Could Apple spend its $100 billion in cash to create a virtual cable operator to compete with Comcast and the like? Sure. But it would have a really hard time offering a competitively priced service and building a profitable business out of it.
From 1990s through 2011, DSL, a broadband technology, had a strong run at large phone companies in America. Now it is falling behind cable broadband and fiber. The latest data from Verizon, AT&T and Time Warner Cable points to its declining fortunes.
Telecom networking giant Ericsson is buying BelAir Networks, adding its high-performance outdoor hotspot technology to its portfolio, sources told GigaOM. The deal signals a shift in mindset for the big cellular vendors, which until now have never gotten serious about Wi-Fi.
Ad-targeting company 33Across is acquiring link-tracking specialist Tynt Multimedia, resulting in a combined user graph spanning 1.25 billion users. Both are storing and analyzing billions of transactions daily, and they will use that data to help publishers compete on ad sales against mega sites like Google.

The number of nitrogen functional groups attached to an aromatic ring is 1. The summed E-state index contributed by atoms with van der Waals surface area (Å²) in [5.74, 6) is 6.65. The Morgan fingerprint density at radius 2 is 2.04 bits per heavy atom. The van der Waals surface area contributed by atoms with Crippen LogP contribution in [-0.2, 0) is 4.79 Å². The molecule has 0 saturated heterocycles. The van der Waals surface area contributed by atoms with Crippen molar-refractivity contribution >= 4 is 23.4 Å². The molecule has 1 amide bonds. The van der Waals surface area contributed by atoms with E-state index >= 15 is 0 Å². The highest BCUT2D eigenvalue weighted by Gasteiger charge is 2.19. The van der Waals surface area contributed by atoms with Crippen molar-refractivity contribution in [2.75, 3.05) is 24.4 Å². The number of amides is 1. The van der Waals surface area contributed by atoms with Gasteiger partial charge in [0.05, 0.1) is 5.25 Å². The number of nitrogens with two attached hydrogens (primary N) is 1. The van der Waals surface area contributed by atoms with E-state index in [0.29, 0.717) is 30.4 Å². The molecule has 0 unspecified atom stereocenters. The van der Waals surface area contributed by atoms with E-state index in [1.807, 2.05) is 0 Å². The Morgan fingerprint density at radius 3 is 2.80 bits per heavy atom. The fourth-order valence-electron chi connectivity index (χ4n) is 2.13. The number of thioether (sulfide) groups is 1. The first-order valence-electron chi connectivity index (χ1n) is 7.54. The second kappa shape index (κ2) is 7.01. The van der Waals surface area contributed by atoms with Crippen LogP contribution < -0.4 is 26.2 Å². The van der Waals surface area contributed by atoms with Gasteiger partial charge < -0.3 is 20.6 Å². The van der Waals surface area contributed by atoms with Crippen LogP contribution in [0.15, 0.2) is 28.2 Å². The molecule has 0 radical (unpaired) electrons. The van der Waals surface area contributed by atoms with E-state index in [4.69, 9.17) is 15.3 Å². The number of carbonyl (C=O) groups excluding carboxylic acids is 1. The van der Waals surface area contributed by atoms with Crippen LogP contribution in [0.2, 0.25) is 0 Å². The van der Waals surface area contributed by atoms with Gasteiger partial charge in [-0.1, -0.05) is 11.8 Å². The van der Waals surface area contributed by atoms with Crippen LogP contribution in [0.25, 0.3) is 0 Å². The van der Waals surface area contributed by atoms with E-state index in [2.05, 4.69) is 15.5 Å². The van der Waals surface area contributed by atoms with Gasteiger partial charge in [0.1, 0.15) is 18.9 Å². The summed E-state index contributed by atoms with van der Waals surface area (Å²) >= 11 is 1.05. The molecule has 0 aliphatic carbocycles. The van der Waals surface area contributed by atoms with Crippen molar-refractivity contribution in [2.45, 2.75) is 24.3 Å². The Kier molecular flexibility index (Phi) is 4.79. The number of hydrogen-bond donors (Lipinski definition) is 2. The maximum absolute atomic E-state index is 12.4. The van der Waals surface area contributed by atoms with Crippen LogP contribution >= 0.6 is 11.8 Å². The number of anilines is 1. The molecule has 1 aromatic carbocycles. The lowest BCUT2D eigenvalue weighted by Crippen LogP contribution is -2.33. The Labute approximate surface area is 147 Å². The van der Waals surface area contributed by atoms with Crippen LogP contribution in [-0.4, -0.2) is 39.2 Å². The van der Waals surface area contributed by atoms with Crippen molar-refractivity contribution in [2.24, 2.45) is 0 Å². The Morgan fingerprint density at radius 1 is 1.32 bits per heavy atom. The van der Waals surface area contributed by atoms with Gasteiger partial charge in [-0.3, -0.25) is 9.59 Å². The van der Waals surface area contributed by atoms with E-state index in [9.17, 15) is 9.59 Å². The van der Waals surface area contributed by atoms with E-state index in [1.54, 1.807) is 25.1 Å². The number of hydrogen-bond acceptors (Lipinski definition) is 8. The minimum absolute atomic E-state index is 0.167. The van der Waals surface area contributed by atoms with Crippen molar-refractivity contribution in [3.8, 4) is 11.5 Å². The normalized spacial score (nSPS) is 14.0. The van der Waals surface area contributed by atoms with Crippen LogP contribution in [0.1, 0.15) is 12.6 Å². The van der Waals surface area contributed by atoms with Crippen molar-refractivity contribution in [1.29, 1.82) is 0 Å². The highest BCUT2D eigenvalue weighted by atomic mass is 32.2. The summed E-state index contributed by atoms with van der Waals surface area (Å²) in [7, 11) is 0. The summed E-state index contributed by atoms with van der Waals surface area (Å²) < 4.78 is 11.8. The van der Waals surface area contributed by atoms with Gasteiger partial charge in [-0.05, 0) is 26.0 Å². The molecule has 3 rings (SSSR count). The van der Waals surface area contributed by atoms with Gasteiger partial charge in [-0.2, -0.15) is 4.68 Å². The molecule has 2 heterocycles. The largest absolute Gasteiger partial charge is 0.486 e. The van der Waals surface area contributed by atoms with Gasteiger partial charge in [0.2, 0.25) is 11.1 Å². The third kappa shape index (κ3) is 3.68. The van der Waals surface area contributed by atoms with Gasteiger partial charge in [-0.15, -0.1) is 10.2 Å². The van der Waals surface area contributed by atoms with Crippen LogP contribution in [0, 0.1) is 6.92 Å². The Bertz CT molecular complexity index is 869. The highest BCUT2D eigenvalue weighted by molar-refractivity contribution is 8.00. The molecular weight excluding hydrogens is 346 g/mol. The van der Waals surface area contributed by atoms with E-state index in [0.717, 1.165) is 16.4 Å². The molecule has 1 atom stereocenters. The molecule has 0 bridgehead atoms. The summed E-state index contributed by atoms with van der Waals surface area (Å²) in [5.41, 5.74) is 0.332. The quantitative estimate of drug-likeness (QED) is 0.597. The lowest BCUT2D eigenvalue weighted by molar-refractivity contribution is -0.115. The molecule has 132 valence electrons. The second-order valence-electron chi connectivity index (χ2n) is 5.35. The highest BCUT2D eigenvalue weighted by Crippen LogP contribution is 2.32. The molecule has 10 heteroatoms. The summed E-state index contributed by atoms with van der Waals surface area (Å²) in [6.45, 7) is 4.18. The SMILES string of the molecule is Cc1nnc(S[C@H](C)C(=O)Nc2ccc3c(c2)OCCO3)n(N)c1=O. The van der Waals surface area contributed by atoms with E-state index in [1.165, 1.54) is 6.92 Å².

GetGlue announced a new $12 million round of funding Wednesday, and the company has big plans for the money: It plans to launch a new version of its iPad app in Q1 of this year that will be a personalized take on the TV Guide.
The 2012 CES show hasn’t even officially kicked off and already the smart energy home has emerged as a key target for a variety of sectors, including telcos, big box retailers, startups, chip companies and now cable operators like Time Warner Cable.
Remember the early days of VoIP when Sprint went after Vonage with a patent lawsuit relating to how Vonage handled voice calls on a data network? Sprint is pulling those patents out again, aiming its quest for license fees at the cable companies.